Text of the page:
Arthur Conan Doyle
Dr Andrew Norman (Author)
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DescriptionIn the year 1900, Sir Arthur Conan Doyle was at the height of his success. A qualified doctor who had travelled widely, a keen and able sportsman, chronicler of the South African war, writer of historical novels, champion of the oppressed and, most notably, the creator of that honourable, brave, scientific and eminently sensible master detective Sherlock Holmes. Every new Holmes story was greeted with great anticipation and confidence, in the knowledge that however complex the crime, the supremely intelligent and logical detective would solve it. It therefore came as a great surprise to his readers when in 1916 Sir Arthur Conan Doyle declared that he believed in spiritualism.And when, in 1922, Doyle published a book in which he professed to believe in fairies, his devotees were nonplussed. How could the creator of the inexorably logical Sherlock Holmes claim to believe in something as vague and unproven as the paranormal? In this fascinating study of the life of the creator of one of the greatest detectives of all time, Dr Andrew Norman traces the story of Sir Arthur Conan Doyle's strange beliefs. Can it be that Doyle's alcoholic father holds the key to the unanswered questions about his son? What was Doyle's involvement in the infamous Cottingley fairy affair? By delving into medical records and the writings of Doyle himself, Dr Norman unravels a mystery as exciting as any of the cases embarked upon by Sherlock Holmes, but in this case about the author himself.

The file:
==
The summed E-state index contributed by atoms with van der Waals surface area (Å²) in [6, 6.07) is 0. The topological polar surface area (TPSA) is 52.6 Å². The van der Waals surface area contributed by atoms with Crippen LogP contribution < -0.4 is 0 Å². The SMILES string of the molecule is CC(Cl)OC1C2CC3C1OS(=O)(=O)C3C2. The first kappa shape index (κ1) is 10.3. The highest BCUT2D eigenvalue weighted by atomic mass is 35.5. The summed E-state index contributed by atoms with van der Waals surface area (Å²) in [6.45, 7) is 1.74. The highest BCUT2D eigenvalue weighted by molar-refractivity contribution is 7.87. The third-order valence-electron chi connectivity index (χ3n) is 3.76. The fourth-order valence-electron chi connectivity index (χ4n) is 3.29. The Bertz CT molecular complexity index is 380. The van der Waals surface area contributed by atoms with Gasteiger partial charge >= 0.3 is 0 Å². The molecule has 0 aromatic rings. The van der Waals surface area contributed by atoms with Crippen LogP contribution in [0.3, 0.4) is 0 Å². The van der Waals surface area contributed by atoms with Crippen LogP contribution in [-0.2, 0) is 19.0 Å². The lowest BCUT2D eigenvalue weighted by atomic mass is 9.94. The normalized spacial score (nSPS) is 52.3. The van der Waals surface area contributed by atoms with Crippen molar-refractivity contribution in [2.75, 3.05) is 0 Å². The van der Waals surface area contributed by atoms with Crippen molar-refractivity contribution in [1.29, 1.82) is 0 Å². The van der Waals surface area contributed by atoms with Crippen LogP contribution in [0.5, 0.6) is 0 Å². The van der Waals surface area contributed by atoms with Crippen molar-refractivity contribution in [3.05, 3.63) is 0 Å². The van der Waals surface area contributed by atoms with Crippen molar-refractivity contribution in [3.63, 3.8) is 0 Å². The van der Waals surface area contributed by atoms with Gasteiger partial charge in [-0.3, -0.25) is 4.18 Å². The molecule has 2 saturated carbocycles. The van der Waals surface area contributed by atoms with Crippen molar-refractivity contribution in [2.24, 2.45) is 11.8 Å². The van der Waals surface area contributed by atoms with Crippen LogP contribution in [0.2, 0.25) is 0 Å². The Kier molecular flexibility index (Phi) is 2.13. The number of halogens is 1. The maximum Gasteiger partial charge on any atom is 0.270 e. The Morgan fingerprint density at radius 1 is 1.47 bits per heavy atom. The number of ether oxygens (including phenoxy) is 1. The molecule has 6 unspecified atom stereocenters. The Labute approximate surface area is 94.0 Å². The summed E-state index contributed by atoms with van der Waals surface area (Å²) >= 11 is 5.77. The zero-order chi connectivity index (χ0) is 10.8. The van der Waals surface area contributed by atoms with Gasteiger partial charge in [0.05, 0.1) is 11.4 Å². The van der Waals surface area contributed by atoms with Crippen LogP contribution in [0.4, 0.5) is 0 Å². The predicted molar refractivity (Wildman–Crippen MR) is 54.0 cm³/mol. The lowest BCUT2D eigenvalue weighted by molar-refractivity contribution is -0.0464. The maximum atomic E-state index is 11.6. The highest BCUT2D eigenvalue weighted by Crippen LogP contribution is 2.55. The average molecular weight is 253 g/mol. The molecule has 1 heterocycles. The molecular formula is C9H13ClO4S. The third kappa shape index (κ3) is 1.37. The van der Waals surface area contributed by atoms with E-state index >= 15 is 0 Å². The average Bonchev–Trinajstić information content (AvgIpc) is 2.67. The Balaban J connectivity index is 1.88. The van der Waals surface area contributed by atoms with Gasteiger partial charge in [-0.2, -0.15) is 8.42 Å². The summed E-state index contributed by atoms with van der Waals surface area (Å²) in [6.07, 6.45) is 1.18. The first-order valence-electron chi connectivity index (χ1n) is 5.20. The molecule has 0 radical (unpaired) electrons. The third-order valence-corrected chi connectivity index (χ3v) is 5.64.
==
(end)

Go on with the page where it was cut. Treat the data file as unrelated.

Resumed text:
The History Press Ltd
1 February 2008
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